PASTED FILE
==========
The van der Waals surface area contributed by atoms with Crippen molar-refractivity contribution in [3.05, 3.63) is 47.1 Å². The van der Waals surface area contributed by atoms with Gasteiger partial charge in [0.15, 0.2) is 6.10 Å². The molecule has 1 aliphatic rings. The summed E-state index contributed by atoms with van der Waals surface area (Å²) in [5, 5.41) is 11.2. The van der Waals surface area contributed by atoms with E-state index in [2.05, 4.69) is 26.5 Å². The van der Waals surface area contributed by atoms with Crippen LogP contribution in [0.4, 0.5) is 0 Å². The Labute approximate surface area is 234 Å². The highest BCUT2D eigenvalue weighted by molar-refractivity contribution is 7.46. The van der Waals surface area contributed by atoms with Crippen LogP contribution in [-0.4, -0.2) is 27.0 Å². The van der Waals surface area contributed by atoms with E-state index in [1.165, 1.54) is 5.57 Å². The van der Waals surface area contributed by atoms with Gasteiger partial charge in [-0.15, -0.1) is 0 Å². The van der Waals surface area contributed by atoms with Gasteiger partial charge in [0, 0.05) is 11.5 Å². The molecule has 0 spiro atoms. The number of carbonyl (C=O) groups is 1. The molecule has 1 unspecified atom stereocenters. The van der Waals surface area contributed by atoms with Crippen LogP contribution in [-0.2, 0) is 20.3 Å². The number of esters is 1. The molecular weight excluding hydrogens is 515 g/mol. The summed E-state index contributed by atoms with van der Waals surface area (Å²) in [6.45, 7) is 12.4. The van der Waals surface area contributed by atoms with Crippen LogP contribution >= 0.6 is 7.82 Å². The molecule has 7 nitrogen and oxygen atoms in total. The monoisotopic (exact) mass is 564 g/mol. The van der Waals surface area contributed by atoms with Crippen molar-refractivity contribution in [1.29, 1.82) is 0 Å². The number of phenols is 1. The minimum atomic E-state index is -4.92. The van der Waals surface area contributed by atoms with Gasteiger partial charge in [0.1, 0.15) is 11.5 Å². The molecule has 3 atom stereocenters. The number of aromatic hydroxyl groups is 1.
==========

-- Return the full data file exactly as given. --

The van der Waals surface area contributed by atoms with Crippen molar-refractivity contribution in [3.05, 3.63) is 47.1 Å². The van der Waals surface area contributed by atoms with Gasteiger partial charge in [0.15, 0.2) is 6.10 Å². The molecule has 1 aliphatic rings. The summed E-state index contributed by atoms with van der Waals surface area (Å²) in [5, 5.41) is 11.2. The van der Waals surface area contributed by atoms with E-state index in [2.05, 4.69) is 26.5 Å². The van der Waals surface area contributed by atoms with Crippen LogP contribution in [0.4, 0.5) is 0 Å². The Labute approximate surface area is 234 Å². The highest BCUT2D eigenvalue weighted by molar-refractivity contribution is 7.46. The van der Waals surface area contributed by atoms with Crippen LogP contribution in [-0.4, -0.2) is 27.0 Å². The van der Waals surface area contributed by atoms with E-state index in [1.165, 1.54) is 5.57 Å². The van der Waals surface area contributed by atoms with Gasteiger partial charge in [-0.15, -0.1) is 0 Å². The van der Waals surface area contributed by atoms with Gasteiger partial charge in [0, 0.05) is 11.5 Å². The molecule has 0 spiro atoms. The number of carbonyl (C=O) groups is 1. The molecule has 1 unspecified atom stereocenters. The van der Waals surface area contributed by atoms with Crippen LogP contribution in [-0.2, 0) is 20.3 Å². The number of esters is 1. The molecular weight excluding hydrogens is 515 g/mol. The summed E-state index contributed by atoms with van der Waals surface area (Å²) in [6.45, 7) is 12.4. The van der Waals surface area contributed by atoms with Crippen LogP contribution >= 0.6 is 7.82 Å². The molecule has 7 nitrogen and oxygen atoms in total. The monoisotopic (exact) mass is 564 g/mol. The van der Waals surface area contributed by atoms with Crippen molar-refractivity contribution in [1.29, 1.82) is 0 Å². The number of phenols is 1. The minimum atomic E-state index is -4.92. The van der Waals surface area contributed by atoms with Gasteiger partial charge in [0.1, 0.15) is 11.5 Å². The molecule has 3 atom stereocenters. The number of aromatic hydroxyl groups is 1.